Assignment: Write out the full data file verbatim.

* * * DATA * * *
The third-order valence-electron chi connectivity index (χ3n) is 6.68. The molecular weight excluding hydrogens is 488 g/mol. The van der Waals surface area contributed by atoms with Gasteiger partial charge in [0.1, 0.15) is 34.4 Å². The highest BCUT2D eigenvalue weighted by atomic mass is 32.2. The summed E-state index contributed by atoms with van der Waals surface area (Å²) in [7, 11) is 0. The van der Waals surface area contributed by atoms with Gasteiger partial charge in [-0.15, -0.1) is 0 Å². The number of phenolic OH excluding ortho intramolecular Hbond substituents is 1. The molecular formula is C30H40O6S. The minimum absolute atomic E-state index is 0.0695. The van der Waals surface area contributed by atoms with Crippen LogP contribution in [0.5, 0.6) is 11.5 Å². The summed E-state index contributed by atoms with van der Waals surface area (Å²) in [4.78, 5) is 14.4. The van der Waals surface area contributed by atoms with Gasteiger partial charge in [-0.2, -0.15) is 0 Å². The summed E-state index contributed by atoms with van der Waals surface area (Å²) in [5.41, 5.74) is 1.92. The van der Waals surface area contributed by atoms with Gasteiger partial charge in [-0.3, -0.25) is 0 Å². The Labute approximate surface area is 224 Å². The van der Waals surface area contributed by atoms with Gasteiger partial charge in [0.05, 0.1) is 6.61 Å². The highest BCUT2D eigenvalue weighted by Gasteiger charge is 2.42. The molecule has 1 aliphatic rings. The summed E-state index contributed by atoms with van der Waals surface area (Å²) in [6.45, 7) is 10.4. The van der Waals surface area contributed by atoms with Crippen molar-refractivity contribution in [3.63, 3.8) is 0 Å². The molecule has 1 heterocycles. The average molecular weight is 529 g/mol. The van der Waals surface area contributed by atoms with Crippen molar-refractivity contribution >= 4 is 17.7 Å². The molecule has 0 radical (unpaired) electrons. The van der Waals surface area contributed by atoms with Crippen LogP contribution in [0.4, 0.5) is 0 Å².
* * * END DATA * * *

The third-order valence-electron chi connectivity index (χ3n) is 6.68. The molecular weight excluding hydrogens is 488 g/mol. The van der Waals surface area contributed by atoms with Gasteiger partial charge in [0.1, 0.15) is 34.4 Å². The highest BCUT2D eigenvalue weighted by atomic mass is 32.2. The summed E-state index contributed by atoms with van der Waals surface area (Å²) in [7, 11) is 0. The van der Waals surface area contributed by atoms with Gasteiger partial charge in [-0.15, -0.1) is 0 Å². The number of phenolic OH excluding ortho intramolecular Hbond substituents is 1. The molecular formula is C30H40O6S. The minimum absolute atomic E-state index is 0.0695. The van der Waals surface area contributed by atoms with Crippen LogP contribution in [0.5, 0.6) is 11.5 Å². The summed E-state index contributed by atoms with van der Waals surface area (Å²) in [4.78, 5) is 14.4. The van der Waals surface area contributed by atoms with Gasteiger partial charge in [-0.2, -0.15) is 0 Å². The summed E-state index contributed by atoms with van der Waals surface area (Å²) in [5.41, 5.74) is 1.92. The van der Waals surface area contributed by atoms with Gasteiger partial charge in [-0.3, -0.25) is 0 Å². The Labute approximate surface area is 224 Å². The van der Waals surface area contributed by atoms with Gasteiger partial charge in [0.05, 0.1) is 6.61 Å². The highest BCUT2D eigenvalue weighted by Gasteiger charge is 2.42. The molecule has 1 aliphatic rings. The summed E-state index contributed by atoms with van der Waals surface area (Å²) in [6.45, 7) is 10.4. The van der Waals surface area contributed by atoms with Crippen molar-refractivity contribution in [3.63, 3.8) is 0 Å². The molecule has 1 heterocycles. The average molecular weight is 529 g/mol. The van der Waals surface area contributed by atoms with Crippen molar-refractivity contribution >= 4 is 17.7 Å². The molecule has 0 radical (unpaired) electrons. The van der Waals surface area contributed by atoms with Crippen LogP contribution in [0.4, 0.5) is 0 Å².